Getting the to this point of  burned structure going away in dumpsters was a milestone. At the time of this writing, there still remains floor over the old basement to be demolished as well as the boards on the front porch.

Here are some photos of before and after and some of the work in progress.

Read the rest of this entry »

Through the “Lens of Endings” – Houses and Relationships and Flaws

20 07 2013

Painful to watch house be torn apart, even though it needs it! Sad to see how the builder of the 1985 addition we are salvaging scrimped on materials as present master carpenter on this project has been  pointing out. (He wanted to tear that part down as well as he saw it as shoddy. To save $1000’s, we  decided to reinforce it and save it. )

I have been reflecting on the wonder, the mystery of so much good living I have done in the past sheltered by a house full of construction mistakes. Part of me is confused.  The confused part believes that nothing good could have happened in surroundings that were so imperfect. (I am noticing that “good”/”bad” is happening where ever one “tunes in” all the time!)  Flaws and imperfection abound, to our way of perceiving. Now I am reminded of the common occurence  among folks struggling in relationship – especially in the “endings” of relationships – doubt that there was “ever really any LOVE” in that relationship. Upon the process of ending  relationships, statements are uttered in thought or out loud resembling ” How could I ever have believed (trusted) _____________ to ____________me. ”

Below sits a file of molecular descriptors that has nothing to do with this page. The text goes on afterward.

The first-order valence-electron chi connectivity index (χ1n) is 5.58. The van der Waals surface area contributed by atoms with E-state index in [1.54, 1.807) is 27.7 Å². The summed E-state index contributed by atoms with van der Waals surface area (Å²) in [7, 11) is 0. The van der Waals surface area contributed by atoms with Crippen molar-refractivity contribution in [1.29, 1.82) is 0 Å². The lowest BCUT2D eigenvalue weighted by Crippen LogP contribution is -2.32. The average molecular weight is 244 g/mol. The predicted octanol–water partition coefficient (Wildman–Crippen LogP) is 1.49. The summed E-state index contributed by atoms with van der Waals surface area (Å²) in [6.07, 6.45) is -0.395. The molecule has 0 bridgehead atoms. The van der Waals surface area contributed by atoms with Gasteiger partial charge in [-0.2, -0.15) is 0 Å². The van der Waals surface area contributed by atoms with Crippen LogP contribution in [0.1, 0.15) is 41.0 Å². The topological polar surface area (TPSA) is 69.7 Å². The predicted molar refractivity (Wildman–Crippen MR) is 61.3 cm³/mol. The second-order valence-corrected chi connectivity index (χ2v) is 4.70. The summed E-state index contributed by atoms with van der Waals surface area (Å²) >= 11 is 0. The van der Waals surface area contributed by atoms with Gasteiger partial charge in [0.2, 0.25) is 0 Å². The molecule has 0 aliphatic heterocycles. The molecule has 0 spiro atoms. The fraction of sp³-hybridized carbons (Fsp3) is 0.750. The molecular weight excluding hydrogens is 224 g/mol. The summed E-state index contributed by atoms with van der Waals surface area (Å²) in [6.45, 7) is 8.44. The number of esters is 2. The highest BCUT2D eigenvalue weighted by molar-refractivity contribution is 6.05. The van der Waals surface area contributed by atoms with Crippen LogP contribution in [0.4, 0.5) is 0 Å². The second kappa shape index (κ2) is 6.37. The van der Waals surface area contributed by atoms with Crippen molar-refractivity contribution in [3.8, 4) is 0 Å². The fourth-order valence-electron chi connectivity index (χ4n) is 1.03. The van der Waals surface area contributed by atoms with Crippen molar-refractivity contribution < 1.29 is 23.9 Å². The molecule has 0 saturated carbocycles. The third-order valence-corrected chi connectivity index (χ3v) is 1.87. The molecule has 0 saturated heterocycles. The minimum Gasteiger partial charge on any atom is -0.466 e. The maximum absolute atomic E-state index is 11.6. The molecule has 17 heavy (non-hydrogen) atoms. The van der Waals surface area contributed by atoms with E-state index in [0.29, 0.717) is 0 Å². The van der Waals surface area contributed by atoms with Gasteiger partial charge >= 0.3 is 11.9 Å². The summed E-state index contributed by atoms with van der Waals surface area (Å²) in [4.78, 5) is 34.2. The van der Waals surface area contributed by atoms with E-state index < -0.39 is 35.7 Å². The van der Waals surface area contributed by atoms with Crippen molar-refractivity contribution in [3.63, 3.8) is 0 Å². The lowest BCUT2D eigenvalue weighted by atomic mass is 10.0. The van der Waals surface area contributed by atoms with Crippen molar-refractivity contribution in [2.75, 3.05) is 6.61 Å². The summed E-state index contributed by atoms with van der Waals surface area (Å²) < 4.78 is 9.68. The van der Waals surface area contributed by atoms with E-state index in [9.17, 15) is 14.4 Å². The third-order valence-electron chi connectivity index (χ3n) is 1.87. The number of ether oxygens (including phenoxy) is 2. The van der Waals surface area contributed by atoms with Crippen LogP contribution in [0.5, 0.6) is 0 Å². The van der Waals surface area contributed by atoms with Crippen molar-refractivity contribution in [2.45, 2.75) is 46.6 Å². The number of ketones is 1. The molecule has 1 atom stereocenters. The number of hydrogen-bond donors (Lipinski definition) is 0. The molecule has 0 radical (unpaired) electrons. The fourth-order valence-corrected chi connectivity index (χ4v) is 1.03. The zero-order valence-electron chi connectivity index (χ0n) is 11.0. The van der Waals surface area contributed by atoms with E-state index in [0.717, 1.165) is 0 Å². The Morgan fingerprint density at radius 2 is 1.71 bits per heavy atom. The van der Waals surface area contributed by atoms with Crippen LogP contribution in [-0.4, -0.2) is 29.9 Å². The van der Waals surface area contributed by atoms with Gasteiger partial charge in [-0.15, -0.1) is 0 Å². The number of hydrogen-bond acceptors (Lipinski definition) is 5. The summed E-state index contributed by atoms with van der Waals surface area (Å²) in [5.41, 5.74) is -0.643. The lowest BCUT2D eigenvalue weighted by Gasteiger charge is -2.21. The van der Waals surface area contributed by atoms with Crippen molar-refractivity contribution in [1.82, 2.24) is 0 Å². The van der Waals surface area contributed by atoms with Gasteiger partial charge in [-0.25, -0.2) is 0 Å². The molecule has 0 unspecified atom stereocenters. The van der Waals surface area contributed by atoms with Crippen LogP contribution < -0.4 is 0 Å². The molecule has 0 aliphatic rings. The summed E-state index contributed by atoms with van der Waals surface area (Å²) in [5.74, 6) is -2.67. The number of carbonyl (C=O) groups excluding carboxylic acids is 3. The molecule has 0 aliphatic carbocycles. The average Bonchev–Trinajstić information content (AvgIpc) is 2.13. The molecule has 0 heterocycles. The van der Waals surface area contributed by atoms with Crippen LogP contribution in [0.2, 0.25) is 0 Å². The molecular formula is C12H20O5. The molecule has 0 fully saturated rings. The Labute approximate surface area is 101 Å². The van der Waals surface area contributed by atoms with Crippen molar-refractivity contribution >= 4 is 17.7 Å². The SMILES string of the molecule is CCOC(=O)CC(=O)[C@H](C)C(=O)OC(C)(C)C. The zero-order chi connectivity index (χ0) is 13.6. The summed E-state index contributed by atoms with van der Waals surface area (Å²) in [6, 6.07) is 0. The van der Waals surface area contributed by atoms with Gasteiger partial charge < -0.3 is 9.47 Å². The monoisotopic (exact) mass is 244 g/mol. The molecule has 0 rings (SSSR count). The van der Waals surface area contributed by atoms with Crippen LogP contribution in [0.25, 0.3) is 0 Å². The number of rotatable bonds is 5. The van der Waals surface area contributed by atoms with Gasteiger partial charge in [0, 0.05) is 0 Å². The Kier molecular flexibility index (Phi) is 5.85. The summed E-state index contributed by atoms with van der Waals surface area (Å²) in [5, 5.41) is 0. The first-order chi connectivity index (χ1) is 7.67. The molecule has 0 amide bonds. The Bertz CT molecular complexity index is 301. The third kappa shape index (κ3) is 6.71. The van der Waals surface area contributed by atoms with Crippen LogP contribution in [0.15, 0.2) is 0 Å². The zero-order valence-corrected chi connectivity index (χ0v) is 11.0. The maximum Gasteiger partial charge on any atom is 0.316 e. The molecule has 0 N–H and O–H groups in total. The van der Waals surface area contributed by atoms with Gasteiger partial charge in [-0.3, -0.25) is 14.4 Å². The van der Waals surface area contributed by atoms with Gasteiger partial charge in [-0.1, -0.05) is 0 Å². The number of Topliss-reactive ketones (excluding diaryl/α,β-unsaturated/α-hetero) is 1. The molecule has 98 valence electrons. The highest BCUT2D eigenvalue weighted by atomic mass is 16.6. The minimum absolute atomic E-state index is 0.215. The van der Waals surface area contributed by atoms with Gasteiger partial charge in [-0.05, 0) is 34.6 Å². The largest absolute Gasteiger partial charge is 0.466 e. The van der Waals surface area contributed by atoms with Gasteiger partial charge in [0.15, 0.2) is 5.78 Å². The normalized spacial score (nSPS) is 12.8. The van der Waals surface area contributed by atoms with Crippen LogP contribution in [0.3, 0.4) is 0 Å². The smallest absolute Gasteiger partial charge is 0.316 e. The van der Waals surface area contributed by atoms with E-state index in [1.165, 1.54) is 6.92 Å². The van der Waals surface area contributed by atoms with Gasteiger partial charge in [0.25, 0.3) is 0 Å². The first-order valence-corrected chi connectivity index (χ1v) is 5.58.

Picture from burned out home of Cindy and Martin. To the right is a room that has been dismantled to the studs, prepping for take down.

Stairs to …… (what do you see?)

I am remembering that I am ending a relationship with my home. Read the rest of this entry »


17 07 2013

Involving help increases uncertainty. Reaching out to my community of friends, family, and members of Transition Nashville and Cumberland Greens has an aspect similar to going fishing.

“Going fishing” can mean both the exciting school carnival game or being out in nature. I don’t know who is going to be available for what. I just keep asking. Also, the tasks that appear the most important when someone arrives may be different from the ones at the “top of the list” when I made the request. I am gradually relaxing and coming to enjoy this relationship with community and surprising timing and manner of task accomplishment.